Bengals WR Ja'Marr Chase 'overwhelmed' after breaking Justin Jefferson's rookie receiving record
The Bengals got down big early before it turned into the Ja’Marr Chase show in Cincinnati as the home club stormed back to beat the Kansas City Chiefs, 34-31, to clinch their first AFC North title since 2015.
It was a record-breaking day for Chase, who surpassed fellow LSU alum Justin Jefferson’s all-time rookie record with 1,429 receiving yards, most in the Super Bowl era. Doing so in 16 games to best Jefferson put a stamp on Chase’s incredible season.
“Everything is overwhelming right now. I’m excited, but overwhelmed,” Chase said after the victory.
Overwhelm is what Chase did to the K.C. defense.
The star rookie compiled 266 yards and three TDs, setting a new record for the most receiving yards in a game by a rookie and the most receiving yards in Bengals franchise history.
Chase’s 266 yards were more than half of the Bengals’ 475 total yards against a heretofore stellar Chiefs defense.
“If you’re going to play him one-on-one, a lot of times it’s going to be a long day for you,” Joe Burrow said of his teammate. “He’s a great player, and he’s going to be a great player for a long time. Great person, too. He doesn’t care if he gets 260 yards and three touchdowns or if he gets zero yards and everyone else makes all the yards. Great guy to have.”
The Chiefs had no answer for Chase all game, but perhaps the biggest play from the rookie was his first TD. With the Bengals trailing 14-0 early in a game that could have turned into a boat race by the AFC leaders, Chase took a short pass and juked out the entire K.C. defense for a 72-yard score, and the shootout was on.
Following the game, coach Zac Taylor noted how big that first Chase TD was to the Bengals getting back in the game.
“I would agree with you there, because it was just a standard third-down play,” Taylor said. “He ran what we call a pressure route — a 10-12 yard speed out — it was more of a Cover 2 inside blitz shot, and he split the crowd and outran their whole defense for a touchdown. You can’t coach that — that’s just Ja’Marr Chase being Ja’Marr Chase. And it really did catapult us, because the momentum really was not in our favor — we had three-and-outs early on. I also thought that the first one to start the third quarter jumpstarted that second half. We were in a third down, and that was a play we worked early in the week, and Joe did a great job seeing the coverage, and he laid it out there for Ja’Marr, and Ja’Marr finished the play off. But yeah, those two plays really got us going in the game.”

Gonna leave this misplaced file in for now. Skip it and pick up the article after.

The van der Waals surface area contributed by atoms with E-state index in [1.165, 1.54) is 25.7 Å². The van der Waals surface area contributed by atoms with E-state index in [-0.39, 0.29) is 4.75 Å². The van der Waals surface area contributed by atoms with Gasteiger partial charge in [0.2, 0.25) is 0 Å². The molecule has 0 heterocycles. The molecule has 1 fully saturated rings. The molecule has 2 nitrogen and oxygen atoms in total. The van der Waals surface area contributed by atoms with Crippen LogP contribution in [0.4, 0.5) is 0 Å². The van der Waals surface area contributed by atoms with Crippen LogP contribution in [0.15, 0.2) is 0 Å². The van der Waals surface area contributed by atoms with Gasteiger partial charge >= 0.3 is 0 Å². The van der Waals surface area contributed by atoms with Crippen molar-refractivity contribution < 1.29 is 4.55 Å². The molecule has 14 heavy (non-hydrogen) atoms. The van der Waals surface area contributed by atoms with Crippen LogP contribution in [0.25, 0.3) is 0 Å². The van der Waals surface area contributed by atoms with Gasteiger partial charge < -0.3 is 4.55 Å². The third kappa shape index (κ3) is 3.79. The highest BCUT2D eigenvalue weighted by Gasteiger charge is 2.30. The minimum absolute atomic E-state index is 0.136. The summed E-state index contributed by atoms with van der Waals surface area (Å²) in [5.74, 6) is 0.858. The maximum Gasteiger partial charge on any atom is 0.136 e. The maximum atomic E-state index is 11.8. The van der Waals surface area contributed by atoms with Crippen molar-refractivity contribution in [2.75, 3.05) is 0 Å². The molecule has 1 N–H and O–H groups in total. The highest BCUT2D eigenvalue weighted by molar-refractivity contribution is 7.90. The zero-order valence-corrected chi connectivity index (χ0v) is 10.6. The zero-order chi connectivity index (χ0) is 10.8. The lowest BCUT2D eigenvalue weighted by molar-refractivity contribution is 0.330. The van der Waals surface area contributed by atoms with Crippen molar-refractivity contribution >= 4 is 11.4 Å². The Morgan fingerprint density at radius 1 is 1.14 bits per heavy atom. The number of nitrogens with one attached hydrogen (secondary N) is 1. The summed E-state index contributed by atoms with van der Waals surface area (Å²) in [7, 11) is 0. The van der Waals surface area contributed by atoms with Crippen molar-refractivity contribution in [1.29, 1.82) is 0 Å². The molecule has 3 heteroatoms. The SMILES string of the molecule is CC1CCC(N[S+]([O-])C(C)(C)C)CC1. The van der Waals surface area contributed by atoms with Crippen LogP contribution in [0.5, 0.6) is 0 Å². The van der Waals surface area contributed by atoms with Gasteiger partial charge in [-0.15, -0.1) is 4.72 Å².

Sunday’s performance wasn’t some garbage-time stat-stacking. Every play Chase made was pivotal in the Bengals securing the division title. Cincy became just the seventh team in NFL history to win its division after finishing last place in its division for at least three consecutive years.
The Bengals selected Chase No. 5 overall, believing his explosive playmaking could make Cincy’s offense unstoppable. They showed why Sunday.
Burrow repeatedly gave the rookie a shot, and he delivered every time.
“If you get one-on-one, I’m going to give him a chance,” the QB said. “It doesn’t matter the point of the game, situation, third-and-one… If he gets one-on-one, I’m going to give him a shot.”
Chase got the Bengals back into the game early and helped win it late.
With Cincinnati sitting at a third-and-27 in a tie ball game with 3:19 left, Burrow hit Chase down the sideline for a 30-yard catch to convert and put the Bengals in field-goal range to win.
The big play by Chase left the Chiefs lamenting not providing help on the rookie.
“It’s hindsight now, but we could have helped out a little more on Chase,” K.C. coach Andy Reid said. “We put our guys in a position to make a play and get to the quarterback. It didn’t work out. Our guys busted their tail to get it done, and it didn’t work. It’s the type of things where a little piece of that goes to the coaches and players.”
Chase became the first rookie with multiple games of 200-plus receiving yards since at least 1950 and is the first player with 200-plus receiving yards in multiple games in a season since Josh Gordon and Alshon Jeffery in 2013.
The wideout, who made a loud case for Offensive Rookie of the Year, had the Chiefs grasping at air, and shaking their head.
“I didn’t think we tackled as well as we’ve been tackling the last couple of months, and any time you’re playing against a player like that, they’re going to expose you,” safety Tyrann Mathieu said. “If you’re having an off day, they’re going to be the reason you get exposed. So hats off to the kid. He had a great game, and I’m hoping he can keep it going going forward. But for us, really what I said a couple of minutes ago is even if guys make a big play, catch a ball or get a touchdown, it’s all about the next drive and how we respond. We had some moments in the game where we responded well, but when we really needed it, we just couldn’t get off the field.”
Burrow, Chase and the Bengals offense will be leaving defenses feeling that way for years to come. Sunday was simply the start.
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